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Tuesday, 18 February 2014

In a search for a perfect house.. some designs from the days gone by


Hello.

It's a well known fact that I'm dreaming of a perfect home. One day, I'm sure, I will have one. Almighty stars will align and bring me the ultimate joy of house ownership. Until that day, I'll be collecting some designs (just to be ready for it).



All of these images are from William A. Radford Company
Of the hundreds of companies that designed house plans during the first half of the 20th century, one of the most prolific was the William A. Radford Company of Chicago, Illinois.

Radford sold a number of books under their name, but also provided their plans to lumber dealers and builders for distribution to customers. Many of those books are unattributed, but they are easy to identify by comparing the plans with the books and American Builder magazine which was in publication for several decades.
1921 Blue Ribbon cottage


This small cottage plan is the first of a popular series of plans called "Blue Ribbon Homes" and published in August 1921 by the William A. Radford Publishing Company for American Builder Magazine. Though small it has about 1100 square feet. Most of us now wouldn't care for the bedroom opening directly off the living room, but it was a common practice to minimize hall space in the 1910s and 20s. Possibly its most interesting feature is the large single-pane window in the living room. A book called Radford's Blue Ribbon Homes collected 155 of these plans and was offered in 1924.

1921 Blue Ribbon bungalow


This somewhat ornate cottage bungalow with its exaggerated barge boards and knee brackets, was designed for "the average family of three or four ... The ornamental features of the trim, painted white in vivid contrast to the brown stains of the sides, make the home look very attractive." It makes a great argument for NOT painting your bungalow if your stained siding has remained intact.

1925 - The Gladstone


"A very practical brick bungalow with big sun parlor, five rooms and bath, size 30 by 51 feet." This house is typical of the brick Prairie-influenced bungalows seen around Chicago and other parts of the Midwest. It has a slightly more formal plan than many bungalows with a reception hall separating the dining from living room.

1925  -The Hawthorne


"A seven-room story-and-a-half bungalow, 31 by 44 feet, with two baths and breakfast porch. Color sketch ... showing kitchen cabinet." This a practical bungalow plan with four bedrooms and tons of room.

1925 - The Idaville


"Popular Western bungalow design with wide cornice and exposed rafters. Seven rooms and bath. Half of the big front porch is enclosed for a sun-room. Colour sketch ... suggests good furnishings for this sun-room."

1925 - The Joyce


"A delightful shingled cottage with an English accent containing five rooms, breakfast nook and bath. The efficiency breakfast nook with fold away furniture is illustrated in the sketch ..." The kitchen nook furniture was sold by Kitchen Aid, a cabinetry company of the period.

1925 - The Judson


"A brick house of Georgian design containing six fine rooms and two baths on the two principal floors with space on the third floor for maid's rooms. The color sketch ... suggests attractive furnishings for the dining room of this house, and appropriate lattice screen for the garden is suggested in the photograph to the left."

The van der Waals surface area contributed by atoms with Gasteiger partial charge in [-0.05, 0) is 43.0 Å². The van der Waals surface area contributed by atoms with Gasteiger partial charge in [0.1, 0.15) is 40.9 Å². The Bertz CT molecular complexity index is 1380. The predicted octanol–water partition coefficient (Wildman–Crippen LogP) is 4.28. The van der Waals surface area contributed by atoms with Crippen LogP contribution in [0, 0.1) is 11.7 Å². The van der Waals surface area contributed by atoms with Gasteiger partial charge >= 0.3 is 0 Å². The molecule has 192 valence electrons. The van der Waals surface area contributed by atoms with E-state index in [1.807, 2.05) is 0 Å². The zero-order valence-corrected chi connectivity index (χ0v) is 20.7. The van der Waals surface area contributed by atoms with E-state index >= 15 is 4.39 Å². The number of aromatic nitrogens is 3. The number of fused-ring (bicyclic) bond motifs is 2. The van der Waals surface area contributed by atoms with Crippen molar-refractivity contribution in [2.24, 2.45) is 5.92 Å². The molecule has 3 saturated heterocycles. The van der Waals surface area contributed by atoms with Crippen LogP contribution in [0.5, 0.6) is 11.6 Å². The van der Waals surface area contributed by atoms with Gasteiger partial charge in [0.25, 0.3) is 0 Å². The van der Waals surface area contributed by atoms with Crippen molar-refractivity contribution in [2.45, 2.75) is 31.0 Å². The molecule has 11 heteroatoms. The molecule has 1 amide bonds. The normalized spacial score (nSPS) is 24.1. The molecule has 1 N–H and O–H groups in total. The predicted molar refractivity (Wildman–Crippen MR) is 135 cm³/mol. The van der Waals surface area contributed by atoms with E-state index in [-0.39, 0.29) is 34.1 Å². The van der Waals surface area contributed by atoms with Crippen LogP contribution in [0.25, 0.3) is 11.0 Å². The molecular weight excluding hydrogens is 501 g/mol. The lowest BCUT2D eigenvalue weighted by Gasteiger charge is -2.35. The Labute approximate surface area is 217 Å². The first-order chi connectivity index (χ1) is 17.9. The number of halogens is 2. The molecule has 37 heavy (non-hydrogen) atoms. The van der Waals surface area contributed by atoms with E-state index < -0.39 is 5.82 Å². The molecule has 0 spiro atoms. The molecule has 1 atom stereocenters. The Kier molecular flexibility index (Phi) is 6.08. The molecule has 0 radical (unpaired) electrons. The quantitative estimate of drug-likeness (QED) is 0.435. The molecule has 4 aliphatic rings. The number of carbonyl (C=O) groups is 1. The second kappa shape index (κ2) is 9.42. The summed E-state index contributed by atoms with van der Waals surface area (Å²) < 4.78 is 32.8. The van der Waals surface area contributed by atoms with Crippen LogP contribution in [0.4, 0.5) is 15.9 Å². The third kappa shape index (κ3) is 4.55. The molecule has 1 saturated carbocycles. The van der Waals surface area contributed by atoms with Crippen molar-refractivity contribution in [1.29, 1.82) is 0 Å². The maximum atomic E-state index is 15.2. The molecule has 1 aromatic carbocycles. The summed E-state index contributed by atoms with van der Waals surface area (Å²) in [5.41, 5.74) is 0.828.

1925 - The Kaneville


"An interesting study in roof lines is seen in the front elevation of this home. Casement windows across the front of the first floor lights the sun parlor which opens off the living room. A suggestive view of the latter room completely furnished is offered in the color sketch ..."

1925 - The Lakeside


Even though this is not a big house, it has enough room and some interesting spaces that give it the character and private spaces of a much larger home. It has an inglenook, which would be a cozy alcove for a fire and book on a winter's eve and easy access by French door's to a little covered porch off the living room.

1925 - the Latham


"A Dutch Colonial home of extremely graceful lines containing six rooms and bath besides the large sun porch and the vestibule hall. For a house of only 24 x 30 feet, this contains an exceptional amount of space." The inset image with the gramophone, shows the sun porch as the "radio room."

1925 - The Medford & Marysville


The Medford and Marysville are both pretty small houses. The Medford could be described as a transitional or eclectic style as it has as much in common with a bungalow as with a Colonial Revival. The oddly placed fireplace might be more convenient if the walls between living and dining rooms were removed. The Marysville, an English-style shingled cottage, has a much more pleasing layout and is easily one of our favourite plans.

1925 - The Normandy


"A French cottage with a dash of old world charm is presented in this cozy bungalow of five rooms. Such houses are a satisfaction to build and a joy to live in. They never lack for a buyer or tenant. The color sketch ... shows how conveniently the kitchen in this homes is arranged." Though the plan is slighly more boxy than the average little 1920's house, it still packs in the required amenities for a small family.